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Beneath the Sugar Sky by Seanan McGuire
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Beneath the Sugar Sky

by Seanan McGuire

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Series: Wayward Children (3)

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4694133,869 (3.98)35
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» See also 35 mentions

Showing 1-5 of 39 (next | show all)
Okay, I'm dying for Christopher's story! ( )
  bulletproofheeb | Aug 12, 2019 |
The third Wayward Children book is definitely better than the second, but not as good as the first. In this one, four of the kids (all children who returned to Earth after visiting fantasy worlds via portals) go on a quest to resurrect a dead classmate, in order to ensure the existence of her future daughter-- who is on the quest with them. It's good, but not as good as it should be. McGuire's narrator likes to offer a lot of wise-sounding insight, but would benefit from being more attentive to character; each character has an elaborate backstory, but they often don't feel like they really matter, their actions in the present being kinda interchangeable, including the character who doesn't even want to be on a quest. It's entertaining, though (I like a portal-quest fantasy), and makes better use of the central concept than the second book did.
  Stevil2001 | Aug 2, 2019 |
Yet another sequel. This is the third instalment in the Wayward Children series, about which I know nothing… but can pretty much guess what it’s about from this novella alone. Think Miss Peregrine’s Home for Peculiar Children. Sort of. But less clever. McGuire’s prose is so bland it rivals Gaiman’s. Except, that is, for the occasional flight of fancy, none of which actually work. The story is all “poor fat girl who is actually a princess in another reality” tagging along with some friends who try to help a fellow “wayward child” at a school for children who have spent time in other worlds and can’t cope in the real one. The central conceit is, I admit, quite neat, and McGuire clearly has a great deal of fun with it. But it all reads like poor-me fiction and a single idea stretched well past breaking point. The first volume in the series, Every Heart a Doorway, won the Hugo and Nebula awards in 2017, and I’m told it’s better than this one. And the second instalment, Down Among the Sticks and Bones, was nominated last year. But Beneath the Sugar Sky‘s presence on the shortlist says more about the power of McGuire’s fanbase than it does the quality of her fiction. ( )
  iansales | Aug 1, 2019 |
This I would have liked this even more if I had read the prequels. It made me want to hunt them out so not a bad thing overall.

When a girl falls into a pond beside some of the girls who want to be back in the watery worlds they found themselves in before and demands that they help her find her mother. But her mother is dead; before she can be a mother and they have to find her and bring her back, if they can at all, to save the world that would have been hers. Along the way they learn things about themselves and the worlds that attracted them and maybe now aren't as good a fit as they were.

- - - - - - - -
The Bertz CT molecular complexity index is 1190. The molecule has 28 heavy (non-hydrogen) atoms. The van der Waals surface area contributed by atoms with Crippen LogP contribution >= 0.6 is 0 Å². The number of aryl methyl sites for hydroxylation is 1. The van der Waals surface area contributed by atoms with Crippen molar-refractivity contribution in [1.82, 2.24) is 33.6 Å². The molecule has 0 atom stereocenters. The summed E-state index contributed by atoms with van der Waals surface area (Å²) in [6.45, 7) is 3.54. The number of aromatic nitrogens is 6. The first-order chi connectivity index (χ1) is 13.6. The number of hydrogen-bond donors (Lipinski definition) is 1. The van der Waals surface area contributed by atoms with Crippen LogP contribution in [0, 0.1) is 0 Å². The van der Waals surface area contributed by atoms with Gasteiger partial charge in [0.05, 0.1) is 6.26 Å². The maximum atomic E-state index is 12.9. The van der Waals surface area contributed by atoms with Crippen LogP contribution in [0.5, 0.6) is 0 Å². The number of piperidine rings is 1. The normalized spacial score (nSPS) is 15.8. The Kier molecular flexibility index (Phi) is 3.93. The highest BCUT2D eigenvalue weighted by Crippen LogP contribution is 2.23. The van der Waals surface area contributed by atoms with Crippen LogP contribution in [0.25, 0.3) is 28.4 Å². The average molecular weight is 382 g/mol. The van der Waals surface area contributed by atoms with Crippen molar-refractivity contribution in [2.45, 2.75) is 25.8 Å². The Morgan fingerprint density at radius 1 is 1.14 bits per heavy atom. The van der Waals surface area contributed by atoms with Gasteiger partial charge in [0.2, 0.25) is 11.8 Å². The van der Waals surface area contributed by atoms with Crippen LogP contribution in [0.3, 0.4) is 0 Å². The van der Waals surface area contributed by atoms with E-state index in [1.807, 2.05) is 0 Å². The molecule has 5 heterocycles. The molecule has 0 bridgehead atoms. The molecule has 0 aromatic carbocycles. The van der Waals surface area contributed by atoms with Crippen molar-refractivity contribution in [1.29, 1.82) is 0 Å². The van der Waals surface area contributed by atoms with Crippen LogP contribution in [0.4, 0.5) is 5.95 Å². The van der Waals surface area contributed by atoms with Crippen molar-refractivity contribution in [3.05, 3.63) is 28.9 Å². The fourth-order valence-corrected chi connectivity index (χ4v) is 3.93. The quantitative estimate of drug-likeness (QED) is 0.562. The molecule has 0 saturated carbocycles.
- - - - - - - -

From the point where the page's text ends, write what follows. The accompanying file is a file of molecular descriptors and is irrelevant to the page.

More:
It's an interesting concept; a place for those who find themselves displaced; a strangeness that warps their relationship with this world and plays with the tropes of those found worlds. This stood well enough alone for me but made me want to read the rest of the series. ( )
  wyvernfriend | Jun 17, 2019 |
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Author nameRoleType of authorWork?Status
Seanan McGuireprimary authorall editionscalculated
Cai, RovinaIllustratorsecondary authorsome editionsconfirmed
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Epigraph
Sugar, flour, and cinnamon won't make a house a home, / So bake your walls of gingerbread and sweeten them with bone. / Eggs and milk and whipping cream, butter in the churn, / Bake our queen a castle in the hopes that she'll return. -Children's Clapping Rhyme, Confection
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For Midori, whose doorway is waiting
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Children have always tumbled down rabbit holes, fallen through mirrors, been swept away by unseasonal floods or carried off by tornadoes.
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Beneath the Sugar Sky returns to Eleanor West's Home for Wayward Children. At this magical boarding school, children who have experienced fantasy adventures are reintroduced to the "real" world. Sumi died years before her prophesied daughter Rini could be born. Rini was born anyway, and now she's trying to bring her mother back from a world without magic.

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